Behind the Bar

Is the Paloma Poised to be the Next "It" Cocktail?

From grapefruit sodas to shrubs to liqueurs, this citrus-based tequila drink is all the rage.

All praise the Paloma. Photo by Kevin Kramer. All praise the Paloma. This version comes from Lyn 65. Photo by Kevin Kramer.

The Paloma might just be the next “it” cocktail.

Jordan Silbert, CEO and founder of Q Spectacular Mixers, believes this so strongly that he reformulated his grapefruit soda just so it would be a better ingredient in Palomas. Two years ago, Silbert’s wife, Jenn Proulx, had introduced him to the cocktail, and he noticed it appearing on bar menus more frequently. He also saw bartenders who used his grapefruit soda in their Palomas would often add additional grapefruit juice to the drink. “It was then I realized the soda should be geared toward Palomas,” Silbert says. “I changed the recipe, making it much stronger, more bitter, and tarter than the original.”

Silbert’s reformulated soda made its debut on shelves and in bars earlier this year, and the trend he noticed two years ago is starting to pick up steam. “Palomas are now in many great cocktail lounges across the country,” Silbert says, adding that among his travels in the past week, he’s spotted them at places in both Austin and Cincinnati.

Q grapefruit soda.

“Grapefruit, in general, just seems to be a trend,” says Jami Olson, bar manager at Lyn 65 in Minneapolis. “People’s palates are changing, and they are more open to that bitterness.”

Paula’s Texas Grapefruit Liqueur made its debut last year, and its makers didn’t realize just how popular it was going to be.

“We didn’t realize how mixable it was,” says Carolyn Kelleher, marketing specialist for Empresario, which includes Paula’s Texas Spirits under its umbrella. “Grapefruit was so versatile, being mixed with Irish whiskey, rum, vodka, and champagne, but the Paloma is the number one cocktail it is used for, and I’ve been seeing it pop up on menus a lot more recently.”

“It was just time for the Paloma, anyway,” adds Dee Kelleher, president of Empresario. “I feel it’s a Starbucks factor — people have a taste for things that skew bitter. Aperol has really grown in popularity, and it has flavor notes of grapefruit, and we’re seeing more Italian amaros on menus…”

“And we’re seeing grapefruit bitters on menus, too,” adds Carolyn Kelleher.

A traditional Paloma is made with blanco or silver tequila, a sweet Mexican grapefruit soda like Jarritos, and a squeeze of lime, served on the rocks with a sprinkle of salt or even a salt rim. Sometimes it’s made with Squirt or Fresca. But it’s going more craft lately, using Paula’s Grapefruit Liqueur or substituting mezcal instead of tequila.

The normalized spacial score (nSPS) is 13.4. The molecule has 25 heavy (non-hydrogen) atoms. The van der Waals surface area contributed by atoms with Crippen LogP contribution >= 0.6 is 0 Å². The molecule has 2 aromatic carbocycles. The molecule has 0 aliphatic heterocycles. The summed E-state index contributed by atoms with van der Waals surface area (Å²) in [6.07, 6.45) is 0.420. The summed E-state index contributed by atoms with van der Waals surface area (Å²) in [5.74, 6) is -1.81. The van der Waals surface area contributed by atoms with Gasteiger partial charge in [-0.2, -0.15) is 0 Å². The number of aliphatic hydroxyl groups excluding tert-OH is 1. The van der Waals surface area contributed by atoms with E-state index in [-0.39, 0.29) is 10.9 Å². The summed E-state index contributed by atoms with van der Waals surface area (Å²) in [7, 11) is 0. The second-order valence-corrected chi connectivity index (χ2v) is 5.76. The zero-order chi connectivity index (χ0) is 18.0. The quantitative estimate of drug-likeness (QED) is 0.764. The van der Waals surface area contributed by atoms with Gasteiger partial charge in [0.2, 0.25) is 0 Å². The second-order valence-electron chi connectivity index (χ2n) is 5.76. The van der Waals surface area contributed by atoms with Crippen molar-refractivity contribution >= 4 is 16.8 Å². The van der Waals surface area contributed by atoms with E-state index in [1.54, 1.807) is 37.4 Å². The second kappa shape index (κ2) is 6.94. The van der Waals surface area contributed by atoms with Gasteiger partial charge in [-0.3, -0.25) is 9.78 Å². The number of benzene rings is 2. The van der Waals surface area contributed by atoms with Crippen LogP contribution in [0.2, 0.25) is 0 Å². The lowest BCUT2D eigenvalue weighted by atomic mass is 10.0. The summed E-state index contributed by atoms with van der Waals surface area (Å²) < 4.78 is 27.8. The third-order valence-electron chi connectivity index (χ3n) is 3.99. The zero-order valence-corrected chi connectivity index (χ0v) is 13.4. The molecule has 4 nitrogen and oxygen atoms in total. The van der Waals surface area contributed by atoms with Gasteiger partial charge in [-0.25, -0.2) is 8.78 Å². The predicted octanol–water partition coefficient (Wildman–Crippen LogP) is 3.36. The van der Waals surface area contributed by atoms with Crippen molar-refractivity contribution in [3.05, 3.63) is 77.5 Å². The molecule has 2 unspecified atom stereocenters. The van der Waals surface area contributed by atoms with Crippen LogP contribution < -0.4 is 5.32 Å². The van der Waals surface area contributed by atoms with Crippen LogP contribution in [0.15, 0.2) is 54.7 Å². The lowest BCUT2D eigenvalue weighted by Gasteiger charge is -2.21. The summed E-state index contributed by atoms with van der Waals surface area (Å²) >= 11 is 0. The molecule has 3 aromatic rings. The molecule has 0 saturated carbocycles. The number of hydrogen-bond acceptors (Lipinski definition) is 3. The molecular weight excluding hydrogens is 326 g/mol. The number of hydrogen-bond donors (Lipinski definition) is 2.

“In the past year, I’ve seen a lot of interesting takes on the Paloma,” says Danny Nally, manager of the Tiny Tavern in Chicago. “I’ve made them with grapefruit beer instead of grapefruit juice, and I’ve used mezcal instead of tequila. I’ve also added about ¼ ounce of green Chartreuse to spice things up.”

Olson says one of her favorite ways of making a Paloma is to use the French Pamplemousse rosé wine infused with grapefruit flavors. She also makes another version with a tequila that she’s infused with peppercorns, then adds basil, lime, and a grapefruit soda. Silbert says he also likes making Palomas with Ancho Reyes and Ancho Reyes Verde liqueurs, and his wife loves making a Paloma with mezcal and a jalapeño and salt rim.

Paula's Texas Grapefruit LiqueurCarolyn Kelleher says she’s seen Palomas made with rosemary infusions, and she’s also seeing the cocktail served on draft at quite a few bars and restaurants. “Anytime you see a cocktail on tap, it means they’re selling a lot of them, so they have them on tap to get them served really quickly.”

Dee and Carolyn Kelleher both say that one of their sales executives saw that the Paloma was so popular that he requested a new Paloma poster be made so that they could be placed all over his sales territory. “We start with the mixologists, then it trickles down to the Applebee’s and Chili’s restaurants — we’re now seeing that movement towards a broader audience,” Carolyn Kelleher notes.

Olson says she believes it’s growing in popularity because it’s a cocktail that’s easy to replicate at home. “If it’s something people can make at home, and they go to their favorite bar and see a Paloma on the menu, then of course they want to compare theirs with the bar’s,” Olson says. “Also, depending on how a bartender makes a Paloma, it is a cocktail that can be made with hardly any calories at all, depending on how you go, and the low-proof, low-cal thing might also be a part of its popularity.”

“Palomas feel a lot like what the Mules were eight years ago,” Silbert says. “It’s not the Mule yet, but it’s getting there.”

Jeanette Hurt is the author of Drink Like a Woman and is an award-winning writer focused on spirits, food and travel.

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